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The centre-left in an identity crisis

By Tim O'Hare - posted Tuesday, 1 March 2016

With the rise of Jeremy Corbyn in the UK and with Bernie Sanders a strong contender in the US Democratic Primary, the tribal Left are counting their chickens before they hatch. Without these ideas being put to a test in a general election, these unabashed socialists have declared a new Eden for the insular, cultural and economic authoritarianism that characterised the 1950s Left.

Just how this eccentric era will be remembered is subject to significant conjecture in the media. My personal prediction is that this period will be judged similarly to how historians evaluate the Democrats in the Nixon and Reagan years, UK Labour in the Thatcher years and the Australian Labor Party in the Menzies years. In all three cases, the Left allowed the more extreme voices to control their public policy to the detriment of their electability.

So why is it a problem if the Left-wing parties are sabotaging themselves electorally? Well for one thing, it means that the insipid Cameron/Turnbull model of governance might actually be sustainable. But the other reason is that I, unlike most right-wingers, actually believe there's a place for the centre-left in the political discourse.


As Noel Pearson recent said about Tony Abbott's unsung efforts towards indigenous reconciliation, the debate about Aboriginal reconciliation 'had to be started by a conservative bull.' Likewise, economic reforms are often easily made by governments of left-wing persuasions as they can manage any internal fallout and keep the union movement on side.

It was Hawke and Keating in Australia that floated the Australian dollar. It was Bill Clinton, not Ronald Reagan, who repealed the Glass-Steagall Act. Tony Blair led the Labour Party out of the wilderness, abolished the Socialist clause from his party's manifesto and, some say, gave a more nuanced principled justification for the Iraq War than George W. Bush could ever dream of.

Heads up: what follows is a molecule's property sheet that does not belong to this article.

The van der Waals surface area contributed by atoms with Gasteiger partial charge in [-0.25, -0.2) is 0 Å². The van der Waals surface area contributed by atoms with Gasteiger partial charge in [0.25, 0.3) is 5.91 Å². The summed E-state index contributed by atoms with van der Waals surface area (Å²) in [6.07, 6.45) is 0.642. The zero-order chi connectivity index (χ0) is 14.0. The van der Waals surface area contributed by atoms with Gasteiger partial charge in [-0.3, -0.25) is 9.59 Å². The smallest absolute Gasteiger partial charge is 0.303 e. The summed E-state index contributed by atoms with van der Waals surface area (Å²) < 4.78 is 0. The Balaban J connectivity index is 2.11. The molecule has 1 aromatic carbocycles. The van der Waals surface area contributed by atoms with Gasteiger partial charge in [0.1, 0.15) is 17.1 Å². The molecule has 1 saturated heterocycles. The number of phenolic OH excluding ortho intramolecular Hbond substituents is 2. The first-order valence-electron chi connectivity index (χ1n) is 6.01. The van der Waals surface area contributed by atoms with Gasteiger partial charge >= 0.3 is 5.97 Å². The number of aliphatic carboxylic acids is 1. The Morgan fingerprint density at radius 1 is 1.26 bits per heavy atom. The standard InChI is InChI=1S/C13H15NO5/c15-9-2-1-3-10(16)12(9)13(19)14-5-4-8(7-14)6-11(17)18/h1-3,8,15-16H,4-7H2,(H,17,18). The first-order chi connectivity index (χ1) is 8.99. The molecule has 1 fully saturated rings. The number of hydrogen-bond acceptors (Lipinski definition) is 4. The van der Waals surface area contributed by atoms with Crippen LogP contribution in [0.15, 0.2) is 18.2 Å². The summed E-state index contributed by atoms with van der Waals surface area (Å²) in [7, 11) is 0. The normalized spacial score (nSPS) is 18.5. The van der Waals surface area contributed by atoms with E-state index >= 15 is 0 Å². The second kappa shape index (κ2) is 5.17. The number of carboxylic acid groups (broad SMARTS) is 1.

But today's centre-left lacks the calibre of a Truman or a Blair or even a Kim Beazley. Just look at the leaders in the right faction of each of the major Left wing parties- Hillary Clinton in the US, Bill Shorten in Australia and the barely distinguishable Chuka Umanna, Liz Kendall and Tristram Hunt in UK Labour.

Each of them have underwhelming support with their party's base despite, in most part, surrendering policy to the Left of the Party. Listening to Hillary Clinton debate Bernie Sanders, is hearing her say 'Me too' to the kind of rhetoric that would have you ridiculed in the Democratic Party just ten years ago.

Canadian conservative Mark Steyn said that if it's true that Lincoln Chaffee didn't leave the Republican Party… the Republican Party left him, then it's equally true that Bernie Sanders 'didn't join the Democratic Party… the Democratic Party joined him.'

Nothing illustrates the decline of the once monumental Democratic Party more than the rise of Bernie Sanders. Sanders is an unreconstructed socialist who once honey-mooned in the USSR. He deserves to be admired for his conviction, holding unfashionable views for forty years, never compromising and rising to become a contender for the nomination of a major party for President of the United States. The Democratic Party however does not. His rise represents only their loss of cultural relevance. The fact that the Democratic establishment's Plan A was to run a campaign based on the premise that if you don't vote for their candidate you're 'sexist' shows that they have only themselves to blame for the vacuum that created Bernie Sanders.


Clinton has responded to the surge of Sanders by trying to out-left him. She has campaigned against tuition fees at university and the Trans-Pacific Partnership, dispelling all remnants of her previous 'moderate' image

Then there's Bill Shorten, whose ten year, supposed destiny of becoming Prime Minister has less certain since he came to the Labor leadership. Unlike seemingly everyone else in Australia, I like Bill Shorten. His problem is that, as someone of thirty years' experience as a product of the Labor machine, he is so prone to internal political fixes that he is often politically removed from the rest of Australia.

Despite paying lip-service to the Hawke-Keating legacy, Shorten is facing an election year with the policies of gay marriage, a Republic, re-introducing the Carbon Tax and abolishing negative gearing. Gone are the days where Labor acknowledge that Australia has a spending problem. The Shorten Opposition has relentlessly opposed the cuts of the Abbott-Turnbull government, even cuts Labor advocated when in government.

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About the Author

Tim O’Hare is a Sydney-based, freelance commentator, originally from Brisbane. He has written about a range of subjects and particularly enjoys commenting on the culture wars and the intersection between politics, culture, sport, and the arts.

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